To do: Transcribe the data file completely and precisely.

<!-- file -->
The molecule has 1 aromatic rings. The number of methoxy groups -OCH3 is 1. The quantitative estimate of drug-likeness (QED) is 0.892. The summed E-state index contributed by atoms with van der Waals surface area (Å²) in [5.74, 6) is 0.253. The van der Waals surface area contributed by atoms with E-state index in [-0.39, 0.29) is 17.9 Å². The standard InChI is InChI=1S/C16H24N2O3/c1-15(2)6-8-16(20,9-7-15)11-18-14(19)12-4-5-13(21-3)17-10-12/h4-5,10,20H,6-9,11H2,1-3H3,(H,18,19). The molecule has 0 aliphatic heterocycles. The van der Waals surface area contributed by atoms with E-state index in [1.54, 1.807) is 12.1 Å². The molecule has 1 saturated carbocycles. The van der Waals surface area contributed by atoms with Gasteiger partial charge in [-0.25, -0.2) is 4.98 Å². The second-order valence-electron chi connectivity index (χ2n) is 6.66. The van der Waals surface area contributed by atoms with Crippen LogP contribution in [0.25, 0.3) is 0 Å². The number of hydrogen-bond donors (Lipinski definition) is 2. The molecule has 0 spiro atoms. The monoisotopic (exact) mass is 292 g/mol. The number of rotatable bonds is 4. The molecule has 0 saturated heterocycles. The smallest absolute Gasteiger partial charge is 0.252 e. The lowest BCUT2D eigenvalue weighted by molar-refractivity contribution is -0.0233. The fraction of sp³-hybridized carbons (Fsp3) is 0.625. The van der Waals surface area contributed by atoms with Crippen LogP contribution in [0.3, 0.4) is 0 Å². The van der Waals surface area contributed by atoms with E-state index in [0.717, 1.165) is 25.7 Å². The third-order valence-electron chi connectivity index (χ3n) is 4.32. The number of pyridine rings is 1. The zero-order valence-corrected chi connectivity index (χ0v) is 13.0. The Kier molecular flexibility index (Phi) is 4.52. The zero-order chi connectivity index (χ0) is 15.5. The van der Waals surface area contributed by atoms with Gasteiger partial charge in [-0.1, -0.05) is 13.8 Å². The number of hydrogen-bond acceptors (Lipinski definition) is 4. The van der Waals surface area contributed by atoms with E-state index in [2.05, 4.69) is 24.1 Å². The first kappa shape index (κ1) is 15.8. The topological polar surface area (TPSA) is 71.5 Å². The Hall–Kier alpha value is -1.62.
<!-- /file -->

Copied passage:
The molecule has 1 aromatic rings. The number of methoxy groups -OCH3 is 1. The quantitative estimate of drug-likeness (QED) is 0.892. The summed E-state index contributed by atoms with van der Waals surface area (Å²) in [5.74, 6) is 0.253. The van der Waals surface area contributed by atoms with E-state index in [-0.39, 0.29) is 17.9 Å². The standard InChI is InChI=1S/C16H24N2O3/c1-15(2)6-8-16(20,9-7-15)11-18-14(19)12-4-5-13(21-3)17-10-12/h4-5,10,20H,6-9,11H2,1-3H3,(H,18,19). The molecule has 0 aliphatic heterocycles. The van der Waals surface area contributed by atoms with E-state index in [1.54, 1.807) is 12.1 Å². The molecule has 1 saturated carbocycles. The van der Waals surface area contributed by atoms with Gasteiger partial charge in [-0.25, -0.2) is 4.98 Å². The second-order valence-electron chi connectivity index (χ2n) is 6.66. The van der Waals surface area contributed by atoms with Crippen LogP contribution in [0.25, 0.3) is 0 Å². The number of hydrogen-bond donors (Lipinski definition) is 2. The molecule has 0 spiro atoms. The monoisotopic (exact) mass is 292 g/mol. The number of rotatable bonds is 4. The molecule has 0 saturated heterocycles. The smallest absolute Gasteiger partial charge is 0.252 e. The lowest BCUT2D eigenvalue weighted by molar-refractivity contribution is -0.0233. The fraction of sp³-hybridized carbons (Fsp3) is 0.625. The van der Waals surface area contributed by atoms with Crippen LogP contribution in [0.3, 0.4) is 0 Å². The van der Waals surface area contributed by atoms with E-state index in [0.717, 1.165) is 25.7 Å². The third-order valence-electron chi connectivity index (χ3n) is 4.32. The number of pyridine rings is 1. The zero-order valence-corrected chi connectivity index (χ0v) is 13.0. The Kier molecular flexibility index (Phi) is 4.52. The zero-order chi connectivity index (χ0) is 15.5. The van der Waals surface area contributed by atoms with Gasteiger partial charge in [-0.1, -0.05) is 13.8 Å². The number of hydrogen-bond acceptors (Lipinski definition) is 4. The van der Waals surface area contributed by atoms with E-state index in [2.05, 4.69) is 24.1 Å². The first kappa shape index (κ1) is 15.8. The topological polar surface area (TPSA) is 71.5 Å². The Hall–Kier alpha value is -1.62.